On Father’s Day, I woke up to my one-year-old son dropping my iPhone in the toilet. In that moment, my iPhone’s life (and mine!) flashed before my eyes. In that moment, I knew things would never be the same.
I remembered the first time I saw an iPhone. A friend of mine, consistently an early adopter, brought it over. It was a magical thing. I remembered the first iPhone I ever got. I was one of those people standing in line for hours at the flagship Apple store in midtown Manhattan. While I was in that line, I had thoughts about people in other countries and how they don’t stand in line. In Cairo, at the bus station, there’s never a line but rather a mob of people trying to buy a ticket. Over here, we form perfect lines for capitalism.
I remembered riding the B54 bus to Bed Stuy where I used to live and a boy looking over my shoulder and asking, “Mr. can I see your computer?” I remembered being in elementary school at PS 307 in 1983 when I typed my first lines of basic programming code.
I remembered the time I lost my iPhone. I was scheduled to fly to Kuala Lumpur. My flight was Washington – Chicago – Hong Kong – Kuala Lumpur. I was prevented from boarding in Chicago by the State Department for some bogus Homeland Security/NSA/post-9/11/Patriot Act reason. When I reached for my phone, it wasn’t there. I had left it on the plane that brought me to O’Hare from Dulles.
I remembered when water thwarted my iPhone before. I was on a call, cradling it between ear and shoulder while doing dishes. A slight head movement resulted in the phone submerging into dishwater. I was advised to put it in a bowl of uncooked rice. Five hours later, the phone turned on. Whew.
This time, after fishing my iPhone out of the toilet, after wanting to scold my baby boy but not being able to because he has dimples for days and a trillion dollar smile, I covered my phone with rice. This time, it’s been a week and no light. This time, I’m getting used to life without my iPhone.
Life without a phone has allowed me to reflect on everything I used it for: pictures, email, navigation, text, phone, and music. I also used it to check prayer times, search quick facts online, take notes in meetings, and record audio at lectures. Basically, I’ve been filtering my entire life through this one device.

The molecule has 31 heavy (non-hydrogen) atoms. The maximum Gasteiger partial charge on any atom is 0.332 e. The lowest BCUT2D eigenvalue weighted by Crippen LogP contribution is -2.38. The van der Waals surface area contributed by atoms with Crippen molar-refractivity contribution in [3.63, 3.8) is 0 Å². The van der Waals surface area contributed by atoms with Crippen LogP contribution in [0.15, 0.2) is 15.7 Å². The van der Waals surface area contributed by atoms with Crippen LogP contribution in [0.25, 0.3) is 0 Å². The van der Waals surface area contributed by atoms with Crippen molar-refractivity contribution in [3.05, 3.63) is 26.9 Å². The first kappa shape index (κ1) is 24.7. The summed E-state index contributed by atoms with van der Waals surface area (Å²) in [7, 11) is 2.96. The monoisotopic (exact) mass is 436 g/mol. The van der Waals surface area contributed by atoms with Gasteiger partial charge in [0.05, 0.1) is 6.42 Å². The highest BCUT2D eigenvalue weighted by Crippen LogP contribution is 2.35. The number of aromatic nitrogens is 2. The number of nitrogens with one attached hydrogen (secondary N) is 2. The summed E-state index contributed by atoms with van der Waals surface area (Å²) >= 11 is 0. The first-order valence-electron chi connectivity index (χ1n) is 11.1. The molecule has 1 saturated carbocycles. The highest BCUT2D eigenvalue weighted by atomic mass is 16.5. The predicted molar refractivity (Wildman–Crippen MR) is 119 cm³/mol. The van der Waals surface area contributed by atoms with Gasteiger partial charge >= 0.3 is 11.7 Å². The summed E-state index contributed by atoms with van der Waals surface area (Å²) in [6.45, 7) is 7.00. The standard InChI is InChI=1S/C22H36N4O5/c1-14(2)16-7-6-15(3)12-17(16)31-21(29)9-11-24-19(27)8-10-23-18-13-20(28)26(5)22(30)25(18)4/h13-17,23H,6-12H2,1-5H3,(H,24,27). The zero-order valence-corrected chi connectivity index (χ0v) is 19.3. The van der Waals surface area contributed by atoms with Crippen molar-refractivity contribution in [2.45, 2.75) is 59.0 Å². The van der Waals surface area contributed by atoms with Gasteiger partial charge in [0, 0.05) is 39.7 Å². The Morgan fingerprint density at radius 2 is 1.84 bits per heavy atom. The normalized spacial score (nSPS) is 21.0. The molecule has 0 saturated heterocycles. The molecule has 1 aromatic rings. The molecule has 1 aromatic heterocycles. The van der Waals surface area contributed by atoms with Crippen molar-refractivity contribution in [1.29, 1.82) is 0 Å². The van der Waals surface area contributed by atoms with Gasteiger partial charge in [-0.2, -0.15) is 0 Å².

Right now, I am stalling. I know I need to replace my iPhone soon, but for now, I’m taking time learning from this fast. Here are seven things that have become very clear in my phoneless world.
- When you don’t have a phone you’re the only one without a phone! Transferring to the 6 train at Broadway-Lafayette, I’m astonished by how many people are standing shoulder to shoulder on the platform, eyes glued to their devices. It is incredible to step outside of the Matrix. It is incredible to observe for once.
- Eye contact comes with less effort and less confusion. It’s much easier to have a conversation and stay focused during that conversation.
- Better posture comes from looking up. With no phone to look down at, I’m looking forward, looking up. My spinal column is straightening and I think I’m an inch taller. Sure, in this city that means I look like a tourist. But with my rolled up jeans, black t-shirt, and ragged Pumas, I hardly look like I’m in the city for the first time.
- Hearing turns into listening – really, really, listening. With my phone, I hear my kids. Without my phone, I listen to my kids. My sons are really cute. I am blessed. They are city kids through and through. We walk, we buy juice from the Juice Man on Fulton, and we go to the playground. With my phone, I can hear them playing. Without my phone, I can listen to them learning.
- People pity people without phones. In a moment of social experimentation, I asked people to use their phones at various times of the day. The looks I got said, “Why don’t you have a phone?” “You must not be able to afford one.” “You must be desperate to ask.”
- Pay phones steal your money. Even though there’s only like 5 left in the city, someone should look into a potential pay phone money theft scandal.
- We rely on our phones too much to tell time. With Ramadan coming up, the question of time is deeper than usual. When to start fasting, end fasting, and when each prayer comes in during the day are times to be monitored closely. Without a phone, I need to use more traditional means – a clock, the sun.
Someone said that after 21 days, I would be used to life without a phone. I have 12 days left. Will I make it in this world phoneless? Wait and see.